How popular is the baby name Isla in the United States right now? How popular was it historically? Find out using the graph below! Plus, see baby names similar to Isla and check out all the blog posts that mention the name Isla.

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Popularity of the Baby Name Isla

Number of Babies Named Isla

Born in the U.S. Since 1880

Posts that Mention the Name Isla

Popular Baby Names in South Australia, 2016

According to data released in March by South Australia’s Office of Births, Deaths and Marriages, the most popular baby names in South Australia in 2016 were again Charlotte and Oliver.

Here are South Australia’s top 10 girl names and top 10 boy names of 2016:

Girl Names
1. Charlotte, 139 baby girls
2. Olivia, 123
3. Ava, 116
4. Mia, 103
5. Amelia, 96
6. Evie, 94
7. Emily, 85
8. Isla, 84
9. Ruby, 81
10. Ella, 80 (tied with #11 Sophie)

Boy Names
1. Oliver, 190 baby boys
2. Jack, 129
3. William, 117
4. James, 100 (2-way tie)
5. Mason, 100 (2-way tie)
6. Henry, 96 (2-way tie)
7. Noah, 96 (2-way tie)
8. Lucas, 93
9. Ethan, 89
10. Liam, 82 (tied with #11 Max)

In the girls’ top 10, Evie, Isla, Ruby and Ella replace Scarlett, Sophie, Chloe and Grace.

In the boys’ top 10, Mason and Henry replace Charlie and Thomas.

Here’s a sampling of names from the other end of the list. Each of these was given to a single baby in South Australia last year:

  • Unique Girl Names: Avoca, Bindarray, Clova, Diyo, Ellaline, Fradella, Gladys, Hilivelia, Ilina, Jency, Kabedi, Lomina, Minuli, Nazo, Ottilia, Porphyria, Queen, Rija, Sedra, Taskeen, Uzra, Vaeora, Winterlily, Xindi, Yilia, Zarlie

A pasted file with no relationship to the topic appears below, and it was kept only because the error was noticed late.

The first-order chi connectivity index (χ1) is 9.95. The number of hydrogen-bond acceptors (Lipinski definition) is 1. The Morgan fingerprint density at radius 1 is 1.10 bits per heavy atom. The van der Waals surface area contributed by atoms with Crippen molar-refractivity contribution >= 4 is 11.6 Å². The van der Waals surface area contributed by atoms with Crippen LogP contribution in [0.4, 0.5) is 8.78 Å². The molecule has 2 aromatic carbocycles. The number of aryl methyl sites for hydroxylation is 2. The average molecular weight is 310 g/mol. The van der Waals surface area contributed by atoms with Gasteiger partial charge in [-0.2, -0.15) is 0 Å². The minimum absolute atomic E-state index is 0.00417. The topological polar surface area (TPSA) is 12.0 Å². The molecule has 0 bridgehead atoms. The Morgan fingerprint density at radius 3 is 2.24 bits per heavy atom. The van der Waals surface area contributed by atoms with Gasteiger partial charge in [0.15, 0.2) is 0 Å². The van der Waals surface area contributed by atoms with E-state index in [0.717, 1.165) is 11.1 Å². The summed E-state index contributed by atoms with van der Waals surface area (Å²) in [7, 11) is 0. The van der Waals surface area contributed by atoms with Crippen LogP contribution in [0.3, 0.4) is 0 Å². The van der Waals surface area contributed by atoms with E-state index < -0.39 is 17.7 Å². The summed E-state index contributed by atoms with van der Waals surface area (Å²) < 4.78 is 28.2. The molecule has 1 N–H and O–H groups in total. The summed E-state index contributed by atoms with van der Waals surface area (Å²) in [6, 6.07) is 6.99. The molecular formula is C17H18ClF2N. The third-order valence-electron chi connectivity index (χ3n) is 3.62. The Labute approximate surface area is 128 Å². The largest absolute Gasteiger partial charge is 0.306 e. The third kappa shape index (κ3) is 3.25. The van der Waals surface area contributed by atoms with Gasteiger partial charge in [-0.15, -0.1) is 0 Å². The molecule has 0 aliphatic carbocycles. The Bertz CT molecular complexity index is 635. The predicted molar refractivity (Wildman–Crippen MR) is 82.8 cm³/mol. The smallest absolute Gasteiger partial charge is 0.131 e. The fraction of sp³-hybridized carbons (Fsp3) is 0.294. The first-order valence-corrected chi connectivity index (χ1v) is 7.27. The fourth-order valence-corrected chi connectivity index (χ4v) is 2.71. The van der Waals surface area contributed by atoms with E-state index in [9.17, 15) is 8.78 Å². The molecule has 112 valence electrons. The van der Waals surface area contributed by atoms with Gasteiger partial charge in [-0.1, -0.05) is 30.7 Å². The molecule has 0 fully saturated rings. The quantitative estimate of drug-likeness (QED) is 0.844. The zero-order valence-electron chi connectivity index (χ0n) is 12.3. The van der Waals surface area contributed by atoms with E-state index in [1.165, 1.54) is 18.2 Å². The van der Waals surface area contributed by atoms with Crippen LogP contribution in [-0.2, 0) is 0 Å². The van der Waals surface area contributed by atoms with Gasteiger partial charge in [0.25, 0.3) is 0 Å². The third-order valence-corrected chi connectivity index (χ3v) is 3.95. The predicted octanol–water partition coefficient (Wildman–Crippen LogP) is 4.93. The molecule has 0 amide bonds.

• Unique Boy Names: Axelian, Boris, Callington, Dipson, Elio, Finlo, Gino, Hyson, Ivor, Jeffen, Kenula, Lison, Morley, Noam, Oxled, Penn, Quade, Reef, Salem, Tully, Uzziah, Valan, Walt, Xinze, York, Zarlo

Finally, here are the 2015 rankings, if you’d like to compare.

Source: Popular Baby Names in 2016 – Govt. of South Australia


Popular Baby Names in Tasmania, 2016

According to data from the Tasmanian Registry of Births, Deaths and Marriages, the most popular baby names in Tasmania in 2016 were Charlotte and Oliver yet again.

Here are Tasmania’s top 10 girl names and top 10 boy names of 2016:

Girl Names
1. Charlotte
2. Ava
3. Matilda
4. Isla
5. Grace
6. Evie
7. Lucy
8. Mia
9. Amelia
10. Sophie

Boy Names
1. Oliver
2. William
3. Charlie
4. Jack
5. Noah
6. Logan
7. James
8. Mason